Either way, they now have the temporary satisfaction of believing themselves to be right when everybody else is wrong, which always brings a nice afterglow of moral virtue, such as that shown by Ms Haley. On the minus side, it will now face a lot of requests for massive increases in US funding from those who interpret Ms Haley's threat to take the money away from the ungrateful countries as an indication that the grateful ones can look forward to loads more second generation IT that doesn't work properly. More seriously, the prospect of a US which is prepared to push ahead with an unimportant piece of policy which all of its traditional allies oppose, essentially for ideological reasons, will have been carefully noted for the future by our opponents.

    1. " ought to have been abundantly clear that it would be extremely unpopular outside the US"
      I'm sure it WAS abundantly clear to the US government, and that's why they did it. Let's face it, almost anything that upsets the EU, the UN, the Labour Party and the Arabists at the Foreign Office and the assorted fascist kleptocrat thugs who control vast swathes of the Middle East has to have something going for it. As for the news that America has"friends" - when did this happen? America is now self-sufficient in energy, thanks to fracking, and they no longer have a president who despises his own country and is sympathetic to islamism, so there's bound to be some change in US Middle East policy - thank God!: if that involves more public displays of support for Israel. that's fine by me. As for the "nice afterglow of moral virtue", I doubt the US would have allied itself so openly with unlovely Saudi Arabia if that was what it was after. Unjustified moral preening is what UN, the EU and parts of the British state have been indulging in for decades.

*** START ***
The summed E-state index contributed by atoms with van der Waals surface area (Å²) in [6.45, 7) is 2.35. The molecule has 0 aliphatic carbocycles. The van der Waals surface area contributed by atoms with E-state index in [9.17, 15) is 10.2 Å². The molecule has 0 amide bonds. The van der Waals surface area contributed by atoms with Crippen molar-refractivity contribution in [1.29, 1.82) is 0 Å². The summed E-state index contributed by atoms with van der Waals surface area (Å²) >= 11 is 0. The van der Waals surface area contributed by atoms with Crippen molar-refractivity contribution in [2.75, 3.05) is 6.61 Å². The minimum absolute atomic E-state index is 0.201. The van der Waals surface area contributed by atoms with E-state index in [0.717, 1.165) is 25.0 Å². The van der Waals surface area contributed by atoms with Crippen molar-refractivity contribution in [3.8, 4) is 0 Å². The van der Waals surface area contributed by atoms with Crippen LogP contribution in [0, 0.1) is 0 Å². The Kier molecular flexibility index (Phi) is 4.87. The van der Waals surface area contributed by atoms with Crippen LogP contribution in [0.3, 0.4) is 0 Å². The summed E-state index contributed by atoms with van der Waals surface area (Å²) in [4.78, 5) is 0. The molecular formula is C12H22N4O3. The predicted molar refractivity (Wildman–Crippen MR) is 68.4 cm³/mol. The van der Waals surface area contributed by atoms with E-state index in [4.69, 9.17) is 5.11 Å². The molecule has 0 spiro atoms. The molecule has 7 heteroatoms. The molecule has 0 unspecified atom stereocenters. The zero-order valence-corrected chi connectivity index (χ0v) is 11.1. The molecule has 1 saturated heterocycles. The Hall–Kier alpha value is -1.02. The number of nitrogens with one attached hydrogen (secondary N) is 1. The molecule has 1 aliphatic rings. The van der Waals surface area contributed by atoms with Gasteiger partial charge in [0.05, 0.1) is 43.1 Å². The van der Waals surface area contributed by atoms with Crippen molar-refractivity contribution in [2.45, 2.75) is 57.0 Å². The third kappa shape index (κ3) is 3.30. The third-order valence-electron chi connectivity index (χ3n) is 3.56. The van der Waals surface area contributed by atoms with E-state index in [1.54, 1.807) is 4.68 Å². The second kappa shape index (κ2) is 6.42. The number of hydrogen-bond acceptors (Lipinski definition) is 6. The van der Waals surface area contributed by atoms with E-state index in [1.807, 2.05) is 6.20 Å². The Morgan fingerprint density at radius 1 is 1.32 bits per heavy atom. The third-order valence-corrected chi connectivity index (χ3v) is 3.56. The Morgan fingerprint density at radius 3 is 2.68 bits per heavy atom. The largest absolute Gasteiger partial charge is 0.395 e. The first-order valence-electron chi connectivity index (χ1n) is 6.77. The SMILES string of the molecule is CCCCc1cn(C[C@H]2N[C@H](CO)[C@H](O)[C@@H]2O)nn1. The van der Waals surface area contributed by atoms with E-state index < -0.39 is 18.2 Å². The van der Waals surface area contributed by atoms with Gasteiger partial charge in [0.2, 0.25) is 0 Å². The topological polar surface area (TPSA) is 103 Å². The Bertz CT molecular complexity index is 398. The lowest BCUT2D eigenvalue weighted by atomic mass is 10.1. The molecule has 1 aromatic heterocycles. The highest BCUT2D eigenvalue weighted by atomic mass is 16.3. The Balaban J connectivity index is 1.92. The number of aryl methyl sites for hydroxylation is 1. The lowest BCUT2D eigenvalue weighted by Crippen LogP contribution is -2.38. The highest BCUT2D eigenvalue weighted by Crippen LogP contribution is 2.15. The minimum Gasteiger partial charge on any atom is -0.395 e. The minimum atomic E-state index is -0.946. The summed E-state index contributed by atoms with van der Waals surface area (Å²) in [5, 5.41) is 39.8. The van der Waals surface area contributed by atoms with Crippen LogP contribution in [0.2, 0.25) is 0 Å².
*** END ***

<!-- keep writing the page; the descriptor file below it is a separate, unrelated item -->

And why should the US continue to lavish aid on countries that disrespect it? Fuck 'em.

    2. If the US was really not bothered by the reaction of its traditional friends and allies (defined in the UN context by voting records as much as anything else), it would not have unleashed Ms Haley to get all Clint Eastwood with the rest of the world after the vote. From that, I conclude that its diplomats must have done what they usually do when told to deliver a really daft policy - leave everything to the last minute and then try a bit of arm twisting with veiled threats of US retaliation. It didn't work and they're cross about it..

      Your comment about Saudi Arabia assumes that there is a logical thread running through US foreign policy and that decisions taken on a Monday will be consistent with those taken the previous Friday. That is how Reagan ended the Cold War, with patient, consistent diplomacy based on a properly thought through policy which included a thorough analysis of the consequences of success and failure, and backed up by the support of its allies. Taking a wild guess, I don't think that's how the Trump Presidency operates and a US that does not engage on any other basis than a day by day perception of its short-term interest is not good news for the UK or the US's other friends.

  4. Sikh and you will find.

  5. " Do you know what's killing Western democracy, George? Greed. And constipation. moral, political, aesthetic. I hate America very deeply. The economic repression of the masses institutionalised".
    Bill Haydon in "Tinker etc."

    "Captive Greece captured her rude conqueror." Horace.[Harold McMillan's view of Anglo-American relations].

    Ex-KCS. Heaven forfend, I am not suggesting that you subscribe to either of these schools of thought, but this persistent Yank-bashing is getting very tedious [8 years of President Bush and now a year of President Trump]. It smacks of resentment and envy and above all, of parochial arrogance. Look at your own leaders of recent times - a grey, dismal collection of second-raters.

  6. Welcome back, SDG. Thanks for the clarification that you aren't suggesting I share the views of a fictional character caught betraying his country to the Russians and his former lover to months of torture by the KGB. You missed out eight years of Obama, a President about whose policies the Blogmeister has offered the occasional critical comment which may or may not fall into the category of Yank-bashing.

    As you will have noticed I take a different view to that of the Blogmeister on a minor aspect of US foreign policy. It's allowed. Compared to the maelstrom of seething resentment that continues to this day about the merits of Prefab Sprout, it's mild stuff.